• Bill watching Garry Shandling qualifies, as Judd Apatow was a writer on The Larry Sanders Show before Freaks and Geeks.
  • Shown Their Work: Set in the Detroit suburbs, regional brands are often seen and Japanese cars are conspicuously absent.
  • Single Mom Stripper: In one episode, Bill worriedly asks his mom if she's going to start "dancing" again.
  • So Unfunny It's Funny:

Neal: Friday night; always a good night for some Sabbath!

  • Spin the Bottle: "Smooching and Mooching".
  • Spiritual Successor: Undeclared.
    • The two shows even shared the same actors, namely Seth Rogen, Jason Segel, Busy Philipps, Samm Levine, and Martin Starr.
  • Stealth Pun: Alan keeps calling Sam Weir things that rhyme with his second name (Sam Queer, Sam Rear, etc) but Sam Weird never seems to occur to him.
  • The Talk: Sam and Coach Fredricks in "Tests and Breasts".
  • Tech Marches On: "Help buy our school a computer!" Later in the (1980-81) school year they have 4 or 5 of 'em.
  • Teens Are Short: Averted. Nick is six foot four and played by nineteen year old Jason Segel while the rest of the cast are quite tall. The only exception is Sam who is noted as being short for his age.
  • Ten Minutes in the Closet: Bill and Vicki Appleby, in "Smooching and Mooching".
  • This Is Sparta: "I. Have. Herpes."
  • This Is Your Song: "Lady L".
  • Totally Radical: Averted. The whole show was explicitly set in 1980 to avoid this.
  • Troubled but Cute: Daniel has a bad home life and does poorly in school, but Lindsay is still interested...
  • True Companions: Two separate groups with the Weir siblings as the connection.
    • Though they were not the leaders; Alan Sepinwall identifies Daniel and Neal as the heads of their respective groups.
  • TV Teen: Hugely averted. The characters deal with girls/boys, body image (Sam), sexual identity issues (Ken), fitting in and generally finding yourself (Lindsay). It's all amazingly real.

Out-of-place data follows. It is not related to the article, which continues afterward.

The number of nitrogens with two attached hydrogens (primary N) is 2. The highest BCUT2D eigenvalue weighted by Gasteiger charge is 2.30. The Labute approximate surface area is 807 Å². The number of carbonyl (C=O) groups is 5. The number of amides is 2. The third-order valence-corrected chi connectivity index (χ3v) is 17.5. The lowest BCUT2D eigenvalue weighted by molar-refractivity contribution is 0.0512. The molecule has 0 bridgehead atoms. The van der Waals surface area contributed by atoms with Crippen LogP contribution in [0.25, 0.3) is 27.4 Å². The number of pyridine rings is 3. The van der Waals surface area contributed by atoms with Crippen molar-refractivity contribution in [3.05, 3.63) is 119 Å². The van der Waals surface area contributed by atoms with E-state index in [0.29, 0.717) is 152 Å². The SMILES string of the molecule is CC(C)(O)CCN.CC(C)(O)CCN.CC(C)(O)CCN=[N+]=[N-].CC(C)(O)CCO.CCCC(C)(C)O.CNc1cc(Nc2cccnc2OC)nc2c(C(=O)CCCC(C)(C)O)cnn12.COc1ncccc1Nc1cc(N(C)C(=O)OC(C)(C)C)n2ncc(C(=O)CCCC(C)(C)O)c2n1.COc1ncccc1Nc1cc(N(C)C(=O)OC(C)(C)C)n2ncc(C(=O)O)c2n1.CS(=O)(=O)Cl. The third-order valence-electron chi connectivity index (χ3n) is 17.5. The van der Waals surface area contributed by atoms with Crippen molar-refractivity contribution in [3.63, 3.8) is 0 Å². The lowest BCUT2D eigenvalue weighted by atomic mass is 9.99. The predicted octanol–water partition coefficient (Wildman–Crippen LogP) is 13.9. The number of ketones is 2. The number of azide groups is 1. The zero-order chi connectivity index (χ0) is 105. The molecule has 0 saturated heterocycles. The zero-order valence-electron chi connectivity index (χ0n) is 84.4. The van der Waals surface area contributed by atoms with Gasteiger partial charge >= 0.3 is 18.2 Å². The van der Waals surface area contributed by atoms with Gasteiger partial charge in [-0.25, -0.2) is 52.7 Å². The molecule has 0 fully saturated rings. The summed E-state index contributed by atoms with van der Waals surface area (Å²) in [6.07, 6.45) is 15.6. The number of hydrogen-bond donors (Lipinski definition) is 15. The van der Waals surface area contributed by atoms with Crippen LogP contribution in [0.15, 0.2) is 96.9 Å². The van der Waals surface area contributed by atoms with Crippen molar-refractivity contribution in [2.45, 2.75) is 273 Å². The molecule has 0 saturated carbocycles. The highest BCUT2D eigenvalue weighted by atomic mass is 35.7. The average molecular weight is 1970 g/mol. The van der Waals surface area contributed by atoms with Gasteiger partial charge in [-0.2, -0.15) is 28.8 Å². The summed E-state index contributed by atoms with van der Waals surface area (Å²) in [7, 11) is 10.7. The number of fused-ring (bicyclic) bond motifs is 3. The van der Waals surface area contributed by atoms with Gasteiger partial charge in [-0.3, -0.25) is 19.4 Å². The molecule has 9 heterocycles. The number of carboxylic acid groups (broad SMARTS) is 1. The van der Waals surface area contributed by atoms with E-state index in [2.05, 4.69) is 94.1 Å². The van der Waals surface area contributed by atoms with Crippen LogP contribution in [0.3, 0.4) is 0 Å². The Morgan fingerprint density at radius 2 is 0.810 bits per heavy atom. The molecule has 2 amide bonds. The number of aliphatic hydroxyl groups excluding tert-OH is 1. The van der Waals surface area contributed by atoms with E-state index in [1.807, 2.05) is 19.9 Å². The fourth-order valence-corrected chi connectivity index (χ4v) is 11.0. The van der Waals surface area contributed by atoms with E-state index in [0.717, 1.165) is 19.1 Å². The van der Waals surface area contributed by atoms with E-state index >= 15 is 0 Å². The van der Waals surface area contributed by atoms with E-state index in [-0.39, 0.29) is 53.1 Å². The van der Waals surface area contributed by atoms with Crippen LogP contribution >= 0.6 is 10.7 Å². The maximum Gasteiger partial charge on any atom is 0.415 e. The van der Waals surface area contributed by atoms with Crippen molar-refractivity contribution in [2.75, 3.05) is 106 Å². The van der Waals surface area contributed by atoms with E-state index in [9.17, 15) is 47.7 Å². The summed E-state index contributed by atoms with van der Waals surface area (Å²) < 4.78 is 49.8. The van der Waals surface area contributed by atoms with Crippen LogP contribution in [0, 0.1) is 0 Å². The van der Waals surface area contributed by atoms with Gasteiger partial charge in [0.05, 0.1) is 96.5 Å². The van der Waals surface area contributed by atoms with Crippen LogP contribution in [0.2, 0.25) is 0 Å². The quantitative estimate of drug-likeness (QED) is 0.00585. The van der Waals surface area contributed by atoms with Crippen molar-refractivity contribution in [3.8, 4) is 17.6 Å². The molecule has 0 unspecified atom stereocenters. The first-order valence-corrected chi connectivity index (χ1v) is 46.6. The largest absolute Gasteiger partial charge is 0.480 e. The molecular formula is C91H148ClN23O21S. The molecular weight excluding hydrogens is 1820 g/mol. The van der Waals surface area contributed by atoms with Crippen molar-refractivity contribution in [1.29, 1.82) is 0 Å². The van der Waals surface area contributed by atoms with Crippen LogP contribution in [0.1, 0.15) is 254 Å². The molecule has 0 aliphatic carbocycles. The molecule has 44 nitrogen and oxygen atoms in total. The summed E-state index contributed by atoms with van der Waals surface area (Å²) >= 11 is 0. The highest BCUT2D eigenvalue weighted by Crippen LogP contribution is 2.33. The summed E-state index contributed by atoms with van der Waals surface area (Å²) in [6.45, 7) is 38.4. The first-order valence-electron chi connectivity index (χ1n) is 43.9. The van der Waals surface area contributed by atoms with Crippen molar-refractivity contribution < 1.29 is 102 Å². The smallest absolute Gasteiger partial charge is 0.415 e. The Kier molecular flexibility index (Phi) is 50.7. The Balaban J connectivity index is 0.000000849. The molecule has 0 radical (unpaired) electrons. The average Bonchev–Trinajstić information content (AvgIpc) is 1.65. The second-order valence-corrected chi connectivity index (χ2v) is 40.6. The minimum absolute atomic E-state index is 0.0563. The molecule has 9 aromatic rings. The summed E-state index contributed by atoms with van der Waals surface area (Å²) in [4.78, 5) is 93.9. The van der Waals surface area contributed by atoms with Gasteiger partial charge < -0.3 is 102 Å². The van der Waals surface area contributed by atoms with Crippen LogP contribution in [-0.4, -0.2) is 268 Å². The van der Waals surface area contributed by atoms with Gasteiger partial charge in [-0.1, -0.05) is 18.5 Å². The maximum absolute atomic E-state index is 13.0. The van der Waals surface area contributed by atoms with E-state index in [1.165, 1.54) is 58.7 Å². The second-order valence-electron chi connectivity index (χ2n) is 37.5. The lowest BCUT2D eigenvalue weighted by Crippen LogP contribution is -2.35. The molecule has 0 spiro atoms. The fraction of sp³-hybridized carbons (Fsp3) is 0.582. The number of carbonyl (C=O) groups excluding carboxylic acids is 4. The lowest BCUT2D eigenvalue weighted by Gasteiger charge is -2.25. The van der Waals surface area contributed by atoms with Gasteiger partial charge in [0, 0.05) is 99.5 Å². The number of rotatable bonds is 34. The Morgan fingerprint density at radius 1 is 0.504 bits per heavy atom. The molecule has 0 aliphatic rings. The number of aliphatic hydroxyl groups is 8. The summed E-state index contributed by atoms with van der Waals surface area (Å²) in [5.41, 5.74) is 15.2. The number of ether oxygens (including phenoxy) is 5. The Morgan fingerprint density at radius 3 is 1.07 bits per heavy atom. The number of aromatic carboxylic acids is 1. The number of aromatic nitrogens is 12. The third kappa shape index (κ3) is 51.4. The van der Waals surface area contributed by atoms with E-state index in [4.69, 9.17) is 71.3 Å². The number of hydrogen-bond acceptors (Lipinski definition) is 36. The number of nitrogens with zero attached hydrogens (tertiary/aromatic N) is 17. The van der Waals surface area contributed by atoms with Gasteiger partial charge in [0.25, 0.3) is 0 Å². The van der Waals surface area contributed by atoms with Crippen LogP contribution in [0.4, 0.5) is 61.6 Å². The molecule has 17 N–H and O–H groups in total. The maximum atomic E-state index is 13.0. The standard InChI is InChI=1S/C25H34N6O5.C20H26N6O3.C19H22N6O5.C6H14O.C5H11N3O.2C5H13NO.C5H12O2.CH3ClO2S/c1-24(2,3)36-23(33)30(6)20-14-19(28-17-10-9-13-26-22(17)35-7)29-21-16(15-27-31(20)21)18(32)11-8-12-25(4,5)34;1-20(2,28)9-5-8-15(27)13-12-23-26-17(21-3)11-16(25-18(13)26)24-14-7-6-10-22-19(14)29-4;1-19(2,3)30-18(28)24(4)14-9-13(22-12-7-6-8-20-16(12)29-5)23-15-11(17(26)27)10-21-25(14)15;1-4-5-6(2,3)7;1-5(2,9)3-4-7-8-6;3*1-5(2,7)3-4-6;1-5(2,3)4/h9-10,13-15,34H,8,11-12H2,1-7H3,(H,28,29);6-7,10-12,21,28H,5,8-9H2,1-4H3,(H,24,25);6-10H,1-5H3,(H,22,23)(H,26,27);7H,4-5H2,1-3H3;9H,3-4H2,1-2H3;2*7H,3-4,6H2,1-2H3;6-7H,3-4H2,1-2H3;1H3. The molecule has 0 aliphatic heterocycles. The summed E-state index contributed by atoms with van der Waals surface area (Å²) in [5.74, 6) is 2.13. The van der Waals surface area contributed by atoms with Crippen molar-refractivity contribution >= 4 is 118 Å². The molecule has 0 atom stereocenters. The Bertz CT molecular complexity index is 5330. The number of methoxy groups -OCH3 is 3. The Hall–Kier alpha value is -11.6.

• Unconventional Smoothie: "Tricks and Treats" begins with Bill accepting a challenge to drink one of these. Sam and Neil mix cayenne pepper, mustard, pickle juice, pickles, a generous handful of salt, sardines, vinegar, soy sauce, chili, a spoonful of grape jelly, powdered dairy creamer, and after-dinner mints. Bill actually likes it.
  • Unusual Euphemism: "Cutting the cheese" refers to farting.
    • That's considered arcane now? Man, this troper feels old.
      • Possibly the first troper was from somewhere other than North America, it's not commonly used elsewhere.
  • Ventriloquism: Taken up by by Neal in "Noshing and Moshing".
  • Very Special Episode: "Chokin' and Tokin'" deals with marijuana.
    • It's considerably more subtle than most examples, however. The show's portrayal of the first time getting high is largely Truth in Television.
  • What Happened to the Mouse?: Did Nick win the dance competition in the final episode?
    • Was Shia LaBeouf asleep because he was concussed or just because he was really tired? Did he ever wake up?
    • Where did Alan go after making peace with the geeks?
    • Was Lindsay really smoking as her mother accused her of in the pilot? This troper's instinct is no, but it was never really elaborated on in the rest of the episode... or the rest of the series.
  • What Is This Feeling?: Played subtly with Ken, when he gets a crush on Amy:

Lindsay: Oh my really like her, don't you!
Ken: ...I feel odd.

  • Wild Teen Party: Subverted in "Beers and Weirs". The "beer" is actually non-alcoholic. And yet everyone still *acts* drunk.
    • Try it sometime. It works.
    • Also subverted in that nothing that bad really happens, most of the crises you'd expect never occur, and to all intents and purposes the kids get away with it.
  • Wrong Genetic Sex: This is a major plot point in one episode, when Ken's new girlfriend Amy tells her she's one of these. There was no DNA test or anything - the conflict came from Amy getting upset at Ken telling his friends her big secret.
  • Yoko Oh No: In-universe, Lindsay inadvertently becomes this in "I'm with the Band", where she splits up the freak's band when actually trying to get them to improve. Ken even calls her Yoko at one point, although they're all back together by the end of the episode.
    • He teases her about it again in a later episode, referring to the time she broke up their band so she could make out with Nick. She doesn't correct him that she actually made out with Nick in part because she felt bad about breaking up their band.
  • Zen Survivor: Harris, to the geeks.